Your Question Answered: Which stitch to use to piece a quilt backing?

Yesterday, at Always Quilting, we were preparing the backing for a patchwork top that  we will quilt this week so I introduced Judysewforth to my favourite “magic” stitch for this job.

My sewing machine set up ready to join fabric to make a quilt backing.

My sewing machine set up ready to join fabric to make a quilt backing.

Instead of using the usual straight machine stitch, I always join backing pieces together with a narrow zig zag stitch.

The seam stitched with a narrow zig zag stitch

The seam stitched with a narrow zig zag stitch

Quilt backings are large and, when they are made of several pieces of fabric, the seam line can be a point of tension.

  • The stitching line can be much tighter than the weave of the fabric
  • The fabric, itself, is often slightly off the straight grain so it stretches in different directions at varying tension

Using a zig zag stitch introduces a little flexibility into the seam line and allows the fabric to ease into place to make a flat backing.

The right side of the seam has been stretched to show the the stitch length

The right side of the seam has been stretched deliberately to show the stitch length

On my sewing machine I choose a standard zigzag stitch with both the width & length set at 1.5.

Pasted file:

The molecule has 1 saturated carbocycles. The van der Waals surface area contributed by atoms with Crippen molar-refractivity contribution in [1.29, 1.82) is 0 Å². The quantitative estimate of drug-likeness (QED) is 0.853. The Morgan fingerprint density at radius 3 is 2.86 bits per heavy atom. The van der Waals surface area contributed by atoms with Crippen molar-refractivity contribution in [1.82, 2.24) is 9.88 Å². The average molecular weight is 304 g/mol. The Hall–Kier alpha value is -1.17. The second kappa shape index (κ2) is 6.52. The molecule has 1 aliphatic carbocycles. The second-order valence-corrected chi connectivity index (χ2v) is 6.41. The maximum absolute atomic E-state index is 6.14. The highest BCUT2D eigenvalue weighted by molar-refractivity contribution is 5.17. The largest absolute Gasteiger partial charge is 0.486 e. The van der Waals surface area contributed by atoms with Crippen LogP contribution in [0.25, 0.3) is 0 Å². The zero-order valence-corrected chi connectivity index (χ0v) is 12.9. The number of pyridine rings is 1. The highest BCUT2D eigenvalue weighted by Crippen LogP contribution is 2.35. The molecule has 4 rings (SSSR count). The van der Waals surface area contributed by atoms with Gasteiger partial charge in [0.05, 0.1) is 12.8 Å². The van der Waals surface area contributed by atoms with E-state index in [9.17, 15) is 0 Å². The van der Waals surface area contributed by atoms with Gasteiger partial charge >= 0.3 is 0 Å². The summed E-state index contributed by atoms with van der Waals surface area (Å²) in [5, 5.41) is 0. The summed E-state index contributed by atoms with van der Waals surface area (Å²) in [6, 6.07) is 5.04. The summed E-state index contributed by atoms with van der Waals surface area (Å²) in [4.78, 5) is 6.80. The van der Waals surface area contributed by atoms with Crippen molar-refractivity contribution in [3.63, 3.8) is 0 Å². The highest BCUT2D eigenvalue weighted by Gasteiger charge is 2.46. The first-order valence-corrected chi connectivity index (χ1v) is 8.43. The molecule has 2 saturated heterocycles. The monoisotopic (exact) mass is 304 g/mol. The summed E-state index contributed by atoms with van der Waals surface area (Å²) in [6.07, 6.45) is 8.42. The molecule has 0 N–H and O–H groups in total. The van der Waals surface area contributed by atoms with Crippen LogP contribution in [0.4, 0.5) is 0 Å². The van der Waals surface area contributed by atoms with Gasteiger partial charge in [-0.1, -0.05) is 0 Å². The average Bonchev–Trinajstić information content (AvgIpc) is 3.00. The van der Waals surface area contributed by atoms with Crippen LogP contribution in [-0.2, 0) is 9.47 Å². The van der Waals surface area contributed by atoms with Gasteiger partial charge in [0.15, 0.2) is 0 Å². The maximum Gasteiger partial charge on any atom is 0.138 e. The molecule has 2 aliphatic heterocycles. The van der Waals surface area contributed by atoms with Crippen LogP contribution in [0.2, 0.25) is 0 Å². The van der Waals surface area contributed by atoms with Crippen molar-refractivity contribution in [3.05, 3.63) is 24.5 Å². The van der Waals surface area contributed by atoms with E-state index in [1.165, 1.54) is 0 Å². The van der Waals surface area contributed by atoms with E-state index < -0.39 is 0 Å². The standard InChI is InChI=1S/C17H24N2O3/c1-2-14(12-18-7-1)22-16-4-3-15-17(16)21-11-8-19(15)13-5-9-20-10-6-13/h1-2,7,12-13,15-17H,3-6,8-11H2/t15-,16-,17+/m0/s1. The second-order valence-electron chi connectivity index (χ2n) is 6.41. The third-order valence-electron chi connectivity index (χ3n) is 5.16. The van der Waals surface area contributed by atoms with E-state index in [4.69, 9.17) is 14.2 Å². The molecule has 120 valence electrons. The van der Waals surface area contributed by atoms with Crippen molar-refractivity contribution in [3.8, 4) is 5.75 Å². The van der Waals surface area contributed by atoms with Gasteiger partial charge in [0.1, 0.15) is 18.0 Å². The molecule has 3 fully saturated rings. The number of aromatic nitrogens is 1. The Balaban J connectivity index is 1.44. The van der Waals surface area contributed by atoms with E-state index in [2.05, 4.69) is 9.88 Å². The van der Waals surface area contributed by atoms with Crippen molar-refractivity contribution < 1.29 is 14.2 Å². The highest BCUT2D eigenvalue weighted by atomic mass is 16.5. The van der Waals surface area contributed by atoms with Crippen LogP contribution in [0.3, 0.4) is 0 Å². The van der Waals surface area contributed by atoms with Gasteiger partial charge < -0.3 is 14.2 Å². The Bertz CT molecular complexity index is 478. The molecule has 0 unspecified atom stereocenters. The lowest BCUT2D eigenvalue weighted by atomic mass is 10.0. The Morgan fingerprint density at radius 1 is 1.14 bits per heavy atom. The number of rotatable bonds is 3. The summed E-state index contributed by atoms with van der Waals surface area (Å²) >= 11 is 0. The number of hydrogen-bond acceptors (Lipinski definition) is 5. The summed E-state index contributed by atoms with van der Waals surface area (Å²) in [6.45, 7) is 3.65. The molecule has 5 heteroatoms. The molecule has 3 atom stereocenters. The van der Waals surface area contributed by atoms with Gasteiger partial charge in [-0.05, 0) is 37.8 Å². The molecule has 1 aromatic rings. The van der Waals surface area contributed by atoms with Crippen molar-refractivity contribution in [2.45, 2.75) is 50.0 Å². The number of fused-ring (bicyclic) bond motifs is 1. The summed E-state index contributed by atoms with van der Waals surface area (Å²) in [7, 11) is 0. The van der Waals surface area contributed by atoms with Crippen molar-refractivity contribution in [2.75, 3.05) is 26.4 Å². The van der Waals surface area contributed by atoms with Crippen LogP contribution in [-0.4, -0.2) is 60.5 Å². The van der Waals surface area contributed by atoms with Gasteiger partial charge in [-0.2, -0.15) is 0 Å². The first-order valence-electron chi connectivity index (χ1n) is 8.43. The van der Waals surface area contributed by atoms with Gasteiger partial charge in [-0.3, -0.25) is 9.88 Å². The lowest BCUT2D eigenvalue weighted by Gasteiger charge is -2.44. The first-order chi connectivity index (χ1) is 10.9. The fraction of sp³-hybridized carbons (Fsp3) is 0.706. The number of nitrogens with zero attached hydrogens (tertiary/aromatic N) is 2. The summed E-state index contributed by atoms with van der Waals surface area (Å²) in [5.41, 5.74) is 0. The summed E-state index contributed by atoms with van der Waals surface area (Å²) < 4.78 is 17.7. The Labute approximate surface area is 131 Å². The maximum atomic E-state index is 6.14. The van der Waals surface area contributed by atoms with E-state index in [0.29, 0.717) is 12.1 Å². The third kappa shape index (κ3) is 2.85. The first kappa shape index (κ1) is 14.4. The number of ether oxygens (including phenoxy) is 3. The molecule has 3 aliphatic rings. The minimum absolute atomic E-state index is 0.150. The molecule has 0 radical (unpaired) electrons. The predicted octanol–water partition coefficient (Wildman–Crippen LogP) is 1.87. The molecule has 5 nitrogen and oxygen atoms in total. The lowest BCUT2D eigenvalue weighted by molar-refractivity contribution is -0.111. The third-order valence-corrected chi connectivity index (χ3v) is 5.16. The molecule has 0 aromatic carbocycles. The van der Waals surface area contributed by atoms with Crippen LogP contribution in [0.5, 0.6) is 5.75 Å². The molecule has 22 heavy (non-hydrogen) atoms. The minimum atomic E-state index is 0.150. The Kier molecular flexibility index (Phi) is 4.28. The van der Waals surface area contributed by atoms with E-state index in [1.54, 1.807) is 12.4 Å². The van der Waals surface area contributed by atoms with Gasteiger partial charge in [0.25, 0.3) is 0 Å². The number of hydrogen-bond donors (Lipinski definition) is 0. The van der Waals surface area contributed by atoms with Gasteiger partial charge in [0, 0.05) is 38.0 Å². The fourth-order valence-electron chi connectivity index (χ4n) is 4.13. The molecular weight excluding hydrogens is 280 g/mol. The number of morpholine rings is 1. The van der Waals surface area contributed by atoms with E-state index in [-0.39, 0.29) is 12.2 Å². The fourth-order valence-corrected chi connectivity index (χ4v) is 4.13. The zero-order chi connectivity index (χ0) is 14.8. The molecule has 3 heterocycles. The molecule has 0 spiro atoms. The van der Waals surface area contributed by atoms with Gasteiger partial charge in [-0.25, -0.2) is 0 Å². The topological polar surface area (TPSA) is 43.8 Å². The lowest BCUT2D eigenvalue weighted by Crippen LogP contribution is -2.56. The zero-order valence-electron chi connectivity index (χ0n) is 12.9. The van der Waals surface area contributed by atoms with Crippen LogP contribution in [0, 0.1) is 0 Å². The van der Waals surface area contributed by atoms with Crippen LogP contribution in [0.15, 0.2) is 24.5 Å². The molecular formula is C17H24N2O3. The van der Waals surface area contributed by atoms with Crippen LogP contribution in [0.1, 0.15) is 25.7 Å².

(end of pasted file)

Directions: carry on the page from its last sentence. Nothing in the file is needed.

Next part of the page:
You will need to experiment on your own machine to find the best setting.

Once the seam is stitched I press it flat, and to one side, to prevent any batting migrating through the stitching

The seam  pressed into place, with the stitches relaxed, looks just like the usual straight stitched seam

The seam pressed into place, with the stitches relaxed, looks just like the usual straight stitched seam

From the right side of the backing it is very difficult to tell that the seam has been treated differently, that a zig zag rather than a standard straight stitch has been used.

I don’t remember who introduced me to this technique, but I know I have been using it for a long time and it has taken the stress out of making quilt backings for both me, and the fabric!

PS: And of course I always use my favourite piecing thread …. Aurifil Cotton Mako’ 40

For more ideas about making quilt backings:

A simple way to join meterage to make a quilt backing

Or you can simply purchase extra wide fabric that will not need to be joined together to make a quilt backing.

How easy is that!

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2 Responses

  1. That sounds like a great idea … and not just for quilt backings. I am making pillow cases at the moment … will try a narrow zigzag for those left to do tomorrow.

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